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Saturday, August 13, 2011

Coming Out of One’s Shell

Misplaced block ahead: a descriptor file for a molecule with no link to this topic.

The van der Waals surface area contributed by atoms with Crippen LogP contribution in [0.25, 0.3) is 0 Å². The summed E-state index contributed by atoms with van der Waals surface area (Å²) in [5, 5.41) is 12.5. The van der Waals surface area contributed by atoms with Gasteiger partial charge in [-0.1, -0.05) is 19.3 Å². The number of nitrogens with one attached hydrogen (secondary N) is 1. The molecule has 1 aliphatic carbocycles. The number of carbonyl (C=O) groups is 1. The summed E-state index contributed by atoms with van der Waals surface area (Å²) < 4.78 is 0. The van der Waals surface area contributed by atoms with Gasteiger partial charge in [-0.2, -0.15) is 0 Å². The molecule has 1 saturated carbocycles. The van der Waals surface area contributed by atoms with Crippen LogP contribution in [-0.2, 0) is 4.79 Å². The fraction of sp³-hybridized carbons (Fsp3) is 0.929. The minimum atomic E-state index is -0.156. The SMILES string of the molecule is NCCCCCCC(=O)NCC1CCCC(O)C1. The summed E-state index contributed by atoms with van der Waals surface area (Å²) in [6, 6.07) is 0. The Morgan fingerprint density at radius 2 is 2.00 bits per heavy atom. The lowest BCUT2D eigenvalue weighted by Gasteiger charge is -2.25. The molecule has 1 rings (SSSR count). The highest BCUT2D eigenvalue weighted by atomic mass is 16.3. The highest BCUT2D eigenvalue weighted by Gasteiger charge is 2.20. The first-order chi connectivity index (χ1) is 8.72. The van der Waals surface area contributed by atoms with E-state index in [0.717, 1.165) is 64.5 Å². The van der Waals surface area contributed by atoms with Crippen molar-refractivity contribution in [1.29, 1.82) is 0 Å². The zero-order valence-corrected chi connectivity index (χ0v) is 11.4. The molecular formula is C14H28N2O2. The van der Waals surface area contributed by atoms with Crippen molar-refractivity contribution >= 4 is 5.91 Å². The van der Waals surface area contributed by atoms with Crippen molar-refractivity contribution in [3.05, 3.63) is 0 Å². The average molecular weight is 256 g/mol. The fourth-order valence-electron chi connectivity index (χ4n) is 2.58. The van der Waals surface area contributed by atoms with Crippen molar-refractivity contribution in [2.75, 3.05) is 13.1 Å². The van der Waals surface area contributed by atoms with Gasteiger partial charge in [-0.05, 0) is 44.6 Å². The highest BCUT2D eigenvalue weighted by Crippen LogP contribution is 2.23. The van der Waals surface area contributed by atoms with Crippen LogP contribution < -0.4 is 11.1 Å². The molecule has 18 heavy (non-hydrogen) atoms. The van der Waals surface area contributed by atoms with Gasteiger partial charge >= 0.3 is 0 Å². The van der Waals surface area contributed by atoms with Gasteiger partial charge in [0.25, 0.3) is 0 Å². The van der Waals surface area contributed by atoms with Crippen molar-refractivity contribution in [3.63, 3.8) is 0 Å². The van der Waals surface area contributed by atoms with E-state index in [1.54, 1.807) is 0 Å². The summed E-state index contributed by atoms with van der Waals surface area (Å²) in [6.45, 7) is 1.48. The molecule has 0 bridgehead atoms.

Once when I was a young man we had a neighbor who told me that I needed to come out of my shell.  I was particularly inhibited most of the time and afraid, I guess, that if someone really got to know me they would be disappointed and reject me.  The man who told me this was Rev. Aldridge—an extrovert by nature who though in his eighties drove a red Ford Mustang and had drawings of chimps about his house playing poker and smoking cigars.  I greatly admired Rev. Aldridge and wished mightily that I had more of what he had.  Tonight I saw a biography of John Harvey Kellogg (1852-1943) [Wikipedia] and recognized again that people with often peculiar ideas can have self-confidence as strong as the Rock of Gibraltar, and because of this self-confidence can be very influential—even forming a popular institution where many flock to hear their views.  So tonight I tip my hat to all those strong characters (another neighbor, Mrs. Northcutt, comes to mind) who will be themselves and express their minds no matter what.  Actually, I can’t help but feel that such people are extending compliments to others.  They are saying, in effect, that I’m going to be myself and I know that you can take it—you are strong enough to make up your own mind about me and my ideas.  Their resolute attitude is “I may just be one among many—but I will be one.”

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